Tom Jennings' review of Shane Meadows' film based in the early skinhead scene and how it changed when fascists began to recruit within it.
The Archaeology of Aggro
The latest project from the foremost cinematic chronicler of contemporary Britain is, unexpectedly, a period piece depicting the 1983 rites of passage of 12-year-old Shaun (Tommo Turgoose) finding acceptance among skinhead scoundrels convivial enough to include Milky, a Black lad (Andrew Shim), punks, and even New Romantics.
Their summertime teenage kicks are then disrupted by the arrival of the charismatic Combo (Stephen Graham), who has incorporated fascist rhetoric picked up in the nick into a bitter, resentful worldview. Gang members refusing to kowtow melt away, and Combo leads those remaining into National Front meetings and increasingly malevolent racist attacks – until the brutal beating of Milky awakens Shaun from thralldom to this bad surrogate dad.
Based on writer-director Shane Meadows’ own memories, the flawless filming and pitch-perfect performances beautifully capture the peer group mitigation of adolescent pain metamorphosing into adult conflict. Richard Griffin (Freedom, June 30th) has already discussed skinhead class orientation, diversity and ambivalence (and in the industrial town of my 1970s youth, two-tone adherents included middle-class and Jewish kids as well as working-class misfits into music and style; whereas the most violent were not necessarily racist). However, whether in subcultures or the mainstream, surface multiculturalism can merely mask rather than undermine prejudice. This Is England glimpses such complexity before, regrettably, backing hastily away.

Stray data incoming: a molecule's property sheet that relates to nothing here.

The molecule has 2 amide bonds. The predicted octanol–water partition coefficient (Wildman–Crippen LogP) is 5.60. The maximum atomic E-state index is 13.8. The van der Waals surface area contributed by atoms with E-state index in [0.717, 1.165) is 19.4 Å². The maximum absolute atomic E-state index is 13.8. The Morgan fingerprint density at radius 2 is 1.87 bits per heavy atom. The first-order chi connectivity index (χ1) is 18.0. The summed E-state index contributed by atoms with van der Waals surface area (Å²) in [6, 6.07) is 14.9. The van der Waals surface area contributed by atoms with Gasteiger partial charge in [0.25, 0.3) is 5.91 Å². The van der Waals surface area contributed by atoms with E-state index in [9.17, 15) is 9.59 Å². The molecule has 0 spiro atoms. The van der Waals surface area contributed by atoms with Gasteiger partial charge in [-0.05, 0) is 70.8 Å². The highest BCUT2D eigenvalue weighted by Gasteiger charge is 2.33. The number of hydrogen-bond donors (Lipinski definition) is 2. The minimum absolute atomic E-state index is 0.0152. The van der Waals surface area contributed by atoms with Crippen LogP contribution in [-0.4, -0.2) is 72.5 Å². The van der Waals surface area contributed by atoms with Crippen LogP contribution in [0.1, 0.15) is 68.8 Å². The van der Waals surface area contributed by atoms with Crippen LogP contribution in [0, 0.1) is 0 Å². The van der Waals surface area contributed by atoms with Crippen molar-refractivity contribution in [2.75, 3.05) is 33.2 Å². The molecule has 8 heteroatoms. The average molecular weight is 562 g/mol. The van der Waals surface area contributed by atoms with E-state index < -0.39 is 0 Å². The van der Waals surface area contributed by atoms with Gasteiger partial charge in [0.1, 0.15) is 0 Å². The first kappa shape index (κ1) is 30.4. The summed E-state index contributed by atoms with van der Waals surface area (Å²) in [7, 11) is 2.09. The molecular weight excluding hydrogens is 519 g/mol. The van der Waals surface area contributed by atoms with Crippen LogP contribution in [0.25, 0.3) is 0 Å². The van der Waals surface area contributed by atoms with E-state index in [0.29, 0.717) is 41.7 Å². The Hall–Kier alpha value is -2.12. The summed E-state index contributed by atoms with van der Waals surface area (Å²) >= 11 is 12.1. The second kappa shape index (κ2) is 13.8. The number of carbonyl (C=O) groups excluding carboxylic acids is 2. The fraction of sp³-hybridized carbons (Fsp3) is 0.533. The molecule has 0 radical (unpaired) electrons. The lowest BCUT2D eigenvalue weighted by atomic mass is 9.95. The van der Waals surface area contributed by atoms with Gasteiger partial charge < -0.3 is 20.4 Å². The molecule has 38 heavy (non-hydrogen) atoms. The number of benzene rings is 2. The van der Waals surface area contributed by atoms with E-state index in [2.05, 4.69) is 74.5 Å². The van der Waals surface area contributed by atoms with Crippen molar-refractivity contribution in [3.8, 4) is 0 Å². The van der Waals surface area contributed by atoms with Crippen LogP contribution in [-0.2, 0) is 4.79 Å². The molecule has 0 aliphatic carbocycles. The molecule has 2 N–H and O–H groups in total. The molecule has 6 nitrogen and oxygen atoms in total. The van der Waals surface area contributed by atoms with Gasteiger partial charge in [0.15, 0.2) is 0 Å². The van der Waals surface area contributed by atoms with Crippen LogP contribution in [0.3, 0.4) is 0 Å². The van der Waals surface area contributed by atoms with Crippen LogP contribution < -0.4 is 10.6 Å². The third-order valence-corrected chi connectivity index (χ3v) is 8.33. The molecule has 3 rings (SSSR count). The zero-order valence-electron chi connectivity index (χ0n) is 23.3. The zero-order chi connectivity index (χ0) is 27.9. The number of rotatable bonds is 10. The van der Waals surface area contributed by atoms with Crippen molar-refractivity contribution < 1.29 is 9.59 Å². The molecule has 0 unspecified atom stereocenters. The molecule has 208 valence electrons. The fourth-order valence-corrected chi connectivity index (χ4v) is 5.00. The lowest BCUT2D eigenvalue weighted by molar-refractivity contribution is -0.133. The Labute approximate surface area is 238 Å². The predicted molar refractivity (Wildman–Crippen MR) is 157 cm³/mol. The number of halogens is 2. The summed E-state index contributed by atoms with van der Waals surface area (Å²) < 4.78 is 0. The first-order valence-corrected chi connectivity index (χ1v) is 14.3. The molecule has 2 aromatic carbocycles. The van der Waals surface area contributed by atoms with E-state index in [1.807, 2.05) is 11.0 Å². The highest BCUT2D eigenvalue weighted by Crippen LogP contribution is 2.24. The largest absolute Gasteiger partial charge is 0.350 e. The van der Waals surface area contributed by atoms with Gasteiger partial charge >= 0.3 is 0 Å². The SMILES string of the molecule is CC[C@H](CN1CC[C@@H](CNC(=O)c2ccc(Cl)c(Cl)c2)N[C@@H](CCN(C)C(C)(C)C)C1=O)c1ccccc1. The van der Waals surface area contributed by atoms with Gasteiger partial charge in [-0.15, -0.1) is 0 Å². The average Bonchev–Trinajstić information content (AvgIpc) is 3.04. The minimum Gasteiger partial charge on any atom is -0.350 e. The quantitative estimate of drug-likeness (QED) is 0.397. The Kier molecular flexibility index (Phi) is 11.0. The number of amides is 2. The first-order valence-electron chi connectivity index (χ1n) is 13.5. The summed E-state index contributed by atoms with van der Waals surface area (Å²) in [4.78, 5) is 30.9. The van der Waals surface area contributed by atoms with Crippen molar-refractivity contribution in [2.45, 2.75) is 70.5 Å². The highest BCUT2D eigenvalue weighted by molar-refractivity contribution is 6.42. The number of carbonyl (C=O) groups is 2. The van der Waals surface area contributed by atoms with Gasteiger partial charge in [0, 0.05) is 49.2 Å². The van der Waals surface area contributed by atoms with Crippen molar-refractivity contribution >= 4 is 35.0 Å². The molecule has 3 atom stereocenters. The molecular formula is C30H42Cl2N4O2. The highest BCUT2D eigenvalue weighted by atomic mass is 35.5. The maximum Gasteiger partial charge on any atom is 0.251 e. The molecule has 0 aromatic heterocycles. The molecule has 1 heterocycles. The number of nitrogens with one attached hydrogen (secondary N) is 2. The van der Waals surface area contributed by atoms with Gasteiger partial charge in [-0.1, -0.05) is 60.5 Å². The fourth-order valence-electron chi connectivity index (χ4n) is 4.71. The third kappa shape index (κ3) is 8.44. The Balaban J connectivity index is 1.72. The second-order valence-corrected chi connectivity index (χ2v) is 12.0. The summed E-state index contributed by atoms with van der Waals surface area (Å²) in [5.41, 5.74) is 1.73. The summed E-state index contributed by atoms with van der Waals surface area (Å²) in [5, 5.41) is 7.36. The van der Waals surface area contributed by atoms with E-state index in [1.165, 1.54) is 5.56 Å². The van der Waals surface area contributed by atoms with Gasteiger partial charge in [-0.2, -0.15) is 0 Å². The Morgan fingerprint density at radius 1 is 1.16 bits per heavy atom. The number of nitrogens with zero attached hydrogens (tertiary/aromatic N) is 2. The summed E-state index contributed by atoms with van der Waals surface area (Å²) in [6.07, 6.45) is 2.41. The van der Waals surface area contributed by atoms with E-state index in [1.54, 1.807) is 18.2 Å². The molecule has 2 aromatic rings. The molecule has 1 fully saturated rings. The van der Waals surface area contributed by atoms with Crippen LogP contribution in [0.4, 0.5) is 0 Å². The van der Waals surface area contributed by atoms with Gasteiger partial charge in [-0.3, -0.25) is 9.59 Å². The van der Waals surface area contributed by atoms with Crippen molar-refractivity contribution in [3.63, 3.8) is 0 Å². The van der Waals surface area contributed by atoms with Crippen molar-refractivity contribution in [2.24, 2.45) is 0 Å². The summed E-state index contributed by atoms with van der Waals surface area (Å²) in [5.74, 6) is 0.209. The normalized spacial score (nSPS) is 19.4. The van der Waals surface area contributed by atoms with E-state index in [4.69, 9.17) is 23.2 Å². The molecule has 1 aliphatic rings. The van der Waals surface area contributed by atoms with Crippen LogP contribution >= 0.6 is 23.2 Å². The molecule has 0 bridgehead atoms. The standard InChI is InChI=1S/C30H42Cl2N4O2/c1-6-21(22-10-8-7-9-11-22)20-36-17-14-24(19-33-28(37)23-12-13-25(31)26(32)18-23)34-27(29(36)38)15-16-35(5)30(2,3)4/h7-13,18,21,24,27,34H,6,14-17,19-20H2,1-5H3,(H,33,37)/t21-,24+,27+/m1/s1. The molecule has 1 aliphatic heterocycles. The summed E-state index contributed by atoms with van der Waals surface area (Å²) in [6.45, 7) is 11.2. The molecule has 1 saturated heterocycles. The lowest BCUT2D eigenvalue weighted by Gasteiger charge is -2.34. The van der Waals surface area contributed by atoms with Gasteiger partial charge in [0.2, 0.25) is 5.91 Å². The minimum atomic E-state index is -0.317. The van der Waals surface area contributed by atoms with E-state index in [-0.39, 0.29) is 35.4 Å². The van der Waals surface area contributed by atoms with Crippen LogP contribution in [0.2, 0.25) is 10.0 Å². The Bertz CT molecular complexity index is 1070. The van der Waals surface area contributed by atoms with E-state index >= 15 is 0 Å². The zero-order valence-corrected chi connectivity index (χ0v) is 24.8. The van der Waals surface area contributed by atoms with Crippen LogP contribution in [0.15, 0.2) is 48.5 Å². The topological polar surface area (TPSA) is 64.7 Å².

The best UK social realism painstakingly conveys the texture of experience in precise times and places – here, the fallout from Thatcherism and the Falklands tantalisingly paralleling New Labour and Iraq. However, just as denial, displacement and repression influence psychological development, wider socio-cultural processes weaving dominant discourses into everyday life get lost in translation into individual perspective.
For example, vicious attitudes towards Black and Asian people have deep roots in white working-class areas – particularly among ‘respectable’ elders – which eroded as younger generations growing up together suffered similar institutional contempt. Nevertheless, housing, policing and immigration policies consistently revitalise them; so alien ideologists may parachute in to vampirise youth aggravation, but community and official collusion (conscious or not) seals the deal. Of course, such commonplace tacit support for hatred failed to register in Shaun’s awareness, and thus elude This Is England.
Meadows doubtless understands this problem, but went along with the media marketing spin which Richard Griffin rightly sees as a misconceived attempt “to reclaim the skinhead movement” – whereas greater depth and breadth hover right at the film’s heart. Backstories were developed for the characters during lengthy rehearsals, and Combo being mixed-race fortuitously arose from the fact that Stephen Graham is too (accepting the role with great trepidation). Unfortunately, the golden opportunity to unravel the implications of intrinsic impurity and hybridity throughout this mongrel nation’s history was forfeited by isolating pathology in dysfunctional families – a persuasive, if predictable, macho mythos both in the microdynamics of violence and as metaphor for the disarray of Englishness. The result is surely superb cinema, but higher ambition could have achieved so much more.
Film review published in Freedom, Vol. 68, No. 14, July 2007
for more essays and reviews by Tom Jennings, see: